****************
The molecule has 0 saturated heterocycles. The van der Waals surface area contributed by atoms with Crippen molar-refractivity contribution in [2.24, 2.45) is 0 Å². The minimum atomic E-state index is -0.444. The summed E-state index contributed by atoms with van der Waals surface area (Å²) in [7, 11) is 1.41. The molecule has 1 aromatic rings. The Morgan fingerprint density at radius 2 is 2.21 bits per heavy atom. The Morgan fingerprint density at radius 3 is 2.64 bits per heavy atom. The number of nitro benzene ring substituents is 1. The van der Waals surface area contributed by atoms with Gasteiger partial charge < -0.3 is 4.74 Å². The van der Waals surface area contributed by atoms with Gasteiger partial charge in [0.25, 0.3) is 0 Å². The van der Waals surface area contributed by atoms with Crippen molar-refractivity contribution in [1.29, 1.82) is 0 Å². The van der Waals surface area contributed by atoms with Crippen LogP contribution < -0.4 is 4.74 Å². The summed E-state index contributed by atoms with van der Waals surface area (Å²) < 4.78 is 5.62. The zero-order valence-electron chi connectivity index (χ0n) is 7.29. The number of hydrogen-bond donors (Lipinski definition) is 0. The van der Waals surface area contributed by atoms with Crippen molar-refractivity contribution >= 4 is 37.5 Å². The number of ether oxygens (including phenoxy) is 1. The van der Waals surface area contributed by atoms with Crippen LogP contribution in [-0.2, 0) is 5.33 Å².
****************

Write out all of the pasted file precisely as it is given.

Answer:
The molecule has 0 saturated heterocycles. The van der Waals surface area contributed by atoms with Crippen molar-refractivity contribution in [2.24, 2.45) is 0 Å². The minimum atomic E-state index is -0.444. The summed E-state index contributed by atoms with van der Waals surface area (Å²) in [7, 11) is 1.41. The molecule has 1 aromatic rings. The Morgan fingerprint density at radius 2 is 2.21 bits per heavy atom. The Morgan fingerprint density at radius 3 is 2.64 bits per heavy atom. The number of nitro benzene ring substituents is 1. The van der Waals surface area contributed by atoms with Gasteiger partial charge < -0.3 is 4.74 Å². The van der Waals surface area contributed by atoms with Gasteiger partial charge in [0.25, 0.3) is 0 Å². The van der Waals surface area contributed by atoms with Crippen molar-refractivity contribution in [1.29, 1.82) is 0 Å². The van der Waals surface area contributed by atoms with Crippen LogP contribution < -0.4 is 4.74 Å². The summed E-state index contributed by atoms with van der Waals surface area (Å²) < 4.78 is 5.62. The zero-order valence-electron chi connectivity index (χ0n) is 7.29. The number of hydrogen-bond donors (Lipinski definition) is 0. The van der Waals surface area contributed by atoms with Crippen molar-refractivity contribution >= 4 is 37.5 Å². The number of ether oxygens (including phenoxy) is 1. The van der Waals surface area contributed by atoms with Crippen LogP contribution in [-0.2, 0) is 5.33 Å².